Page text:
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Twenty-six-year-old Faraj Ali Shalwi was a dapper dresser. And while his tight-knit circle of friends in his Libyan hometown, Derna, admired his sense of style, his neighbors treated him with suspicion. They said that his clothes were “contemporary.” They also said they were “effeminate.”

Shalwi's sartorial choices were different from those of most men, but they were probably not dangerous. That changed in November when the local Islamic Youth Shura Council raised the black flag of the extremist group Islamic State, pledging allegiance to the caliphate. It installed a new local government, an Islamic police force and an Islamic court.

Islamic State-allied militias in eastern Libya have committed numerous atrocities, including summary executions, public floggings and beheadings. Unidentified assailants were responsible for at least 250 seemingly politically motivated assassinations in 2014. Because of the collapse of the judicial system in the region, no one has been prosecuted or punished for these killings.

Gay men or men perceived to be gay run a particular risk in Islamic State-controlled territories. According to the International Gay and Lesbian Human Rights Commission, Islamic State executed at least 17 men in Syria and Iraq accused of indecent behavior, sodomy and adultery between June 2014 and March 2015.

Derna's roughly 100,000 inhabitants live between mountains, the desert and the Mediterranean Sea. Just 50 miles west is the larger city of Bayda, where Shalwi graduated as a pharmacist from Omar Al-Mukhtar University. He knew this city well, and even after university it remained the hub of his social life. In Bayda, with its quarter-million inhabitants, he could be a bit more relaxed about expressing his homosexuality, albeit among a group of trusted friends.

It was in this city that he met Saad Fakhakhiri, 40, who ran a clothes shop in Derna's historic downtown. Soon the two became inseparable. Shalwi confided to a friend that he was in a relationship with Fakhakhiri and liked him. He was frustrated because it was risky to express his feelings publicly. Any sexual relations outside marriage as well as “lewd acts” are punishable with up to five years in prison under the Libyan Penal Code.

Although they were careful, the relationship that blossomed between Shalwi and Fakhakhiri did not go unnoticed. In November, the two men were strolling on Derna's boardwalk, talking and joking, when an Islamic police patrol stopped, searched and questioned them. The patrol warned them to not loiter in that area. It was intimidating at the time and, in retrospect, ominous. Soon after the boardwalk incident, Shalwi and Fakhakhiri disappeared.

Through word of mouth, Shalwi's friends learned that the two men had been detained by the Islamic police in December on suspicion of homosexual conduct in a parked car. They were held in an unknown location for five months by extremist groups that pledged allegiance to Islamic State.

On April 30, the two men and a third also accused of homosexuality, Nassib Jazawi, were brought to the courtyard of the Sahaba Mosque, where masked men awaited them. Blindfolded, kneeling and with their hands tied, they were shot in the back of the head. The masked men yelled “Allahu akbar!”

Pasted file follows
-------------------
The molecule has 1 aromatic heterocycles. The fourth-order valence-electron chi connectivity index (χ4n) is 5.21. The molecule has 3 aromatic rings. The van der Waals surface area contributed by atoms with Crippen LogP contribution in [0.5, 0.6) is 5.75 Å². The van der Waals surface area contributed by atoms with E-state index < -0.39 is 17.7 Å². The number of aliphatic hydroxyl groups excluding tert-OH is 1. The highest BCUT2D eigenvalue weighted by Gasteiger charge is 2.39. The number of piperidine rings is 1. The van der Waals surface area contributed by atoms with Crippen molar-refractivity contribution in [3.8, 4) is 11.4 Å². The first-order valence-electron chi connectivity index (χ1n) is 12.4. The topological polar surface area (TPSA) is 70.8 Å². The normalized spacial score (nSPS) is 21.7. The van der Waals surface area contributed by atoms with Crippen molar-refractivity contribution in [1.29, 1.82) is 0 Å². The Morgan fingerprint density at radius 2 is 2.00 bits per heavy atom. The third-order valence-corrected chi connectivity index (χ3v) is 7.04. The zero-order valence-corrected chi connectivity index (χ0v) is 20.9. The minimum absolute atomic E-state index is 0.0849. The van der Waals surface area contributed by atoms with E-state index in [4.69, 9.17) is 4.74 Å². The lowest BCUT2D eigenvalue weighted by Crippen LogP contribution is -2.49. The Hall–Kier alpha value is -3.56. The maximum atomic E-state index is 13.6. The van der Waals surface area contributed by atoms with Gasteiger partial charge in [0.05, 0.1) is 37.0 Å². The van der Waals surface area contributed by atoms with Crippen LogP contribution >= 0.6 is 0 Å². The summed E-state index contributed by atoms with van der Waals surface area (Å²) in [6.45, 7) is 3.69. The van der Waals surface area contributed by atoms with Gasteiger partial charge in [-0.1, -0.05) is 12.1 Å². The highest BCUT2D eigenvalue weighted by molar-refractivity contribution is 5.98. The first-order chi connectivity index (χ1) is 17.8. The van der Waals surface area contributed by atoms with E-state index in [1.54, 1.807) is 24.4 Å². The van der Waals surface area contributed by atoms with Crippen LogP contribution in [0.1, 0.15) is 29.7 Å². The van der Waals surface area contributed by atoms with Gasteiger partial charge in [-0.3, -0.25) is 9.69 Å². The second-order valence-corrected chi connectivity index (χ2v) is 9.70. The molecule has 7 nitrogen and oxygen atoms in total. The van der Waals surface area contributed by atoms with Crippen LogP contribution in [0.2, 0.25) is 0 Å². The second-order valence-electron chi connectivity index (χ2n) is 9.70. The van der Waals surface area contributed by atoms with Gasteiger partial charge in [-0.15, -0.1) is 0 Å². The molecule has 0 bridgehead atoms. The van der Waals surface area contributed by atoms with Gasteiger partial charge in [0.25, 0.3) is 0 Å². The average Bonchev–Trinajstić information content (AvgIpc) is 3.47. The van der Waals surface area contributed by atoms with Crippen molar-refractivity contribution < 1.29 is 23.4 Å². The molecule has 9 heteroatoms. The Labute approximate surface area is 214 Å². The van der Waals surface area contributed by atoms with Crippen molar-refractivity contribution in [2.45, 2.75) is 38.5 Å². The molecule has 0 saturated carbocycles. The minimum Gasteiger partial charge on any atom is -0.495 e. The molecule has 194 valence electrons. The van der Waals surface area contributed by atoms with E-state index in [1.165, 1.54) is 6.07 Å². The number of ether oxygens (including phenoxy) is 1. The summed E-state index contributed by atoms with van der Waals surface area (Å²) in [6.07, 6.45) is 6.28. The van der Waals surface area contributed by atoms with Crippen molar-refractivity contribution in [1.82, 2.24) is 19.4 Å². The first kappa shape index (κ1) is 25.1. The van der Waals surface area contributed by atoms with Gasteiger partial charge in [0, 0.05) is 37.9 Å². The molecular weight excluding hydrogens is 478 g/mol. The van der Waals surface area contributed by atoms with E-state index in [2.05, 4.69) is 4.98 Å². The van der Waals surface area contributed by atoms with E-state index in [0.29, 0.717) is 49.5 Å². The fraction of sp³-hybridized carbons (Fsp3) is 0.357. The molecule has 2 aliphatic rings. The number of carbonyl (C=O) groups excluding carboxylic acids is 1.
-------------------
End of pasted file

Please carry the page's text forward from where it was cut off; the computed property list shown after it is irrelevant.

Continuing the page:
Shame born of social stigma prevented the families from holding funeral services for the three men. Nor would they receive condolences. It was as if nothing had happened.

These weren't the first executions in Derna of men accused of homosexuality. An activist in Derna told Human Rights Watch that 45-year-old Fathi Katish, who was relatively out as a gay man, was shot near his home in March 2014 by unidentified assailants.

And in July, 26-year-old Yousef Ghaithy, who had been jailed in 2008 under Moammar Kadafi's rule for three years on sodomy charges, was thrown by unidentified armed men from the edge of a mountain.

Islamic State has published at least eight online visual reports depicting executions of accused homosexuals in Iraq and Syria. On Tuesday, it posted photographs taken in Nineveh province, northern Iraq, showing a man accused of homosexuality being held by his feet over the edge of a high building and then dropped in front of a crowd of onlookers.

Although establishing the veracity of the stories behind the gruesome images is almost impossible, the fact that they are broadcast as executions for “sodomy” or the “act of the people of Lot” has terrorized people who run afoul of Islamic State's warped morality. In this sense, the truth of the accusations is less important than the message.

I watched a video of the April 30 execution, recorded by a witness standing at a distance. It is the routine nature of the execution that is so unsettling. In the aftermath men slowly leave the square. One wags his finger, laughing, while another hobbles across the screen on crutches.

What is more chilling? Is it the casual chatter of the men departing the execution site, as if leaving a football match, or is it the white vans reversing into the square to collect three bodies?

This snapshot of Shalwi's life was provided by a journalist based in Benghazi with whom I am in communication. He spoke by phone to six men who knew Shalwi and were willing to talk.

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